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1966 20' Chris Craft Super Sport

Some of these later Chris-Crafts looked like they were doing 50mph moored at the dock, or even sitting on the trailer. Such is the case for the Super Sports. They came in two sizes, the 18' and 20'. I've ridden in both and it's amazing how much more room is in the 20' model, not to mention it's a much better ride. Most came with either a 327, but some came with the humongous 427 that weigh in at more than 1200 lbs. Well, this one has the giant!

This poor ole gal comes from Florida and the salt water and humid air has really taken its toll on just about every part of the boat. The bottom is completely shot, the side planking soft in more areas than we can count, the interior and flooring pretty sad as well, etc. etc.

The owner wants the full Monte on her, so we'll do as we always do after taking some time to fully document the boat...roll her over and start on the bottom.

An engineering flaw here with the seats. They do fold up...all the way into the windshield. Opps. Well, I guess it's better than your head busting through.
Ok, you get the idea. We figure some WEST and a couple of coats of varnish and she'll be good as new. Well, maybe a lot of WEST and varnish...
 
Now just some fairing, seal, prime and paint. Then it's on to the sides.

******UPDATE******

This sleek Chris-Craft is starting to come around. Much work has been completed, and we're now in the final stages. The SS is off having a new custom trailer made, but she'll be back soon and we'll wrap up putting her back together. The owner has made all the right decisions for cosmetics and structure...so she'll not only look great, but last a long time knowing there were no short cuts taken.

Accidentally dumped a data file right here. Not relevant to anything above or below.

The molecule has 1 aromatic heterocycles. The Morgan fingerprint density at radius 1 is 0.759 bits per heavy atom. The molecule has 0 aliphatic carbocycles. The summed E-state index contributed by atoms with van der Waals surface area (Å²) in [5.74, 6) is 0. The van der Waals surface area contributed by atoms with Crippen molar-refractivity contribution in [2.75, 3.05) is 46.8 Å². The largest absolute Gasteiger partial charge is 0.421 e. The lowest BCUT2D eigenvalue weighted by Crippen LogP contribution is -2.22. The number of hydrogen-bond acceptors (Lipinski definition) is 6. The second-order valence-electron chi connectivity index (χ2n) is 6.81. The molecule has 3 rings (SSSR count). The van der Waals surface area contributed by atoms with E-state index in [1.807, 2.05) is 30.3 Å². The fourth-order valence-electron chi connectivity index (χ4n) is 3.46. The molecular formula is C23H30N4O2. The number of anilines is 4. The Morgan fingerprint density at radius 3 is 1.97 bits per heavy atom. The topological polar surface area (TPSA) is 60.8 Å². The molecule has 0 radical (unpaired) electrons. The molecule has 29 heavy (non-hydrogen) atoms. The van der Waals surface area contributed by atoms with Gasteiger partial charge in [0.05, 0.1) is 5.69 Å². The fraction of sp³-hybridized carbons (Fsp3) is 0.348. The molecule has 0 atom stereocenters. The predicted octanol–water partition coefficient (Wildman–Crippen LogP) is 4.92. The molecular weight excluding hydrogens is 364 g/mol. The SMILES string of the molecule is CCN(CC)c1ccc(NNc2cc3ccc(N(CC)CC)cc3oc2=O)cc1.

The hullside planks were...well, toast. Yes, we could have made some repairs and put them back on, but it would have been a poor value for the money involved. The owner agreed to all new mahogany planks, and then skinning the boat. This provides a very stable under-layer for the outer planks and eliminates the seam cracks that naturally occur with changes in temperature and humidity. As the wood expands and contracts the seams move against each other resulting in cracks that detract from an otherwise beautiful varnish job.
These SS models had vinyl decks with a plywood base. Many times moisture would seep in and not really dry thoroughly, resulting in rot. Such was the case here. So, of course we replaced them.
The covering boards were quite complex. It took some time to get these just right, especially the rounded kerf underneath the overhang on the transom. We took our time and it turned out just right.
As you can see from above, we use the 'old school' method of obtaining the basic measurement for the top covering board where it fits into the rabbit. Then we use the same router method for planking to get a good tight fit. The result is perfect. Sure, it's an extra step, but do it right the first time...as you'll be looking at it for a long time when the boat's done. No coulda-shoulda-woulda's here. (And, a good cigar always helps you to slow down and enjoy the process. Just don't flip your ashes in the boat.)
On this model you have to put down the white vinyl first, then the king plank. But then you ask, 'How do I keep the stain from bleeding onto the white vinyl?" Elementary my dear Watson. You take a 1 mil sheet of plastic and place over the vinyl prior to screwing down the king plank. Cover the entire deck with it. After staining and varnishing you take an exacto blade and gently, yes I said gently cut the plastic in the seam where the king plank rests on the vinyl. Walla! No bleeding, and no one will ever see the plastic...guaranteed! (You can see the plastic below.)
Oh yeah, I think that monster 427 weighs at least a couple hundred pounds. If that chain brakes, it's time for a new bottom again. Not much longer now...
Finishing the project...
Was very happy for the owner, as she took the Best Chris-Craft award at her first show. And she flies with that monster 427. In this case the bite is as bad as its bark. This boat just says 'cool'.